In the two previous articles in this series, we have looked at the historic significance of the reawakening of the class struggle after decades of counter-revolution. In this article we want to look specifically at the evolution of the proletarian political milieu since 1968.
For the last two months, the question of the ecological catastrophe threatening our planet has been at the centre of attention in Belgium. With the march on 2 December 2019, which brought together 75,000 people in Brussels, this mobilisation around climate change has taken on an unprecedented breadth.
This report on the national situation in the UK was adopted by a recent general meeting. Its aim is to examine the historical background to the present political mess afflicting the British bourgeoisie.
In order to mark the passing of 100 years since the murder of Rosa Luxemburg and Karl Liebknecht in the wake of the workers’ uprising in Berlin, January1919, we are re-issuing two articles. The first, “Lenin, Luxemburg, Liebknecht, written in 1946 by the Gauche Communiste de France, was first published in English in World Revolution 228, in February 1989, but is only now being put online; the second article was written in 2015 response to the annual parades in Berlin, where the left wing of capital tries to claim Rosa and Karl as their forebears. But as the title of the second article puts...
Recent expressions of US foreign policy, particularly but not only in the Middle East, show the impact of populism, exemplified in the Trump presidency, and the consequent strengthening global tendencies of every man for himself, unpredictability, chaos and open divisions within the ruling class.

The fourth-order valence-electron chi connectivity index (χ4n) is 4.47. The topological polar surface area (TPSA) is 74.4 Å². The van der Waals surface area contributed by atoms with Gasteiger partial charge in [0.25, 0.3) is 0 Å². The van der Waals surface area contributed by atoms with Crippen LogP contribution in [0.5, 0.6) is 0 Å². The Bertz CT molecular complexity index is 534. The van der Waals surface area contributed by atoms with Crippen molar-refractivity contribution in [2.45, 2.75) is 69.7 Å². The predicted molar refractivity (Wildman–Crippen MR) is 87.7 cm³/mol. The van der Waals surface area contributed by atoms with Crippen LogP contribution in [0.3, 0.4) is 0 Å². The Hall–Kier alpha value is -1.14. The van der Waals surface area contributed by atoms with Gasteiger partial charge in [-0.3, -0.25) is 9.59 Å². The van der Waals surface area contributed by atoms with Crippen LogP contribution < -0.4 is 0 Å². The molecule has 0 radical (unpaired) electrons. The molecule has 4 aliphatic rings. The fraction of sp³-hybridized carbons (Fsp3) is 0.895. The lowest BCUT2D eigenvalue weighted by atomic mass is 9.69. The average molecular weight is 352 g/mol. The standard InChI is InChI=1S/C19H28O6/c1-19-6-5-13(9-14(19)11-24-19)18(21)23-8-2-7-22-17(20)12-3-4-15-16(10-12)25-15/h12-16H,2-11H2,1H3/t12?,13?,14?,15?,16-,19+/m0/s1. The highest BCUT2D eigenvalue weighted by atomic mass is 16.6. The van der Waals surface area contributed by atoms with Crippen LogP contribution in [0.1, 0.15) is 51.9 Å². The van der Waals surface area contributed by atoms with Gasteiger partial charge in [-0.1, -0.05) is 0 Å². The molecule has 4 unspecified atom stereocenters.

International Communist Current Public Meeting 100 years since the foundation of the Communist International Saturday March 9, 2019, 2pm-6pm May Day Rooms 88 Fleet Street, London, EC4Y 1DH Nearest tube: St Pauls
It would be a great mistake to think that the disarray in the ruling class in the face of populism is helpful to the working class. Right now there is a historically low level of strikes and the proletariat is finding it very difficult even to recognise itself as a class. It risks falling for and being divided along the lines of the various ideologies put forward by the ruling class. None of these ideologies, for Brexit or Remain, for referendums or parliament, have anything to offer the working class.
In November 2018 the two main groups of the communist left in Britain, the ICC and the Communist Workers Organisation, held meetings in London on the centenary of the German revolution. From both meetings it was evident that there is fundamental agreement on a number of key points arising from this experience. And yet there were also definite disagreements between our two organisations, which emerged at the CWO meeting and were further debated at the ICC meeting the following week, which was attended by a member of the CWO. This article looks at the principal differences that emerged.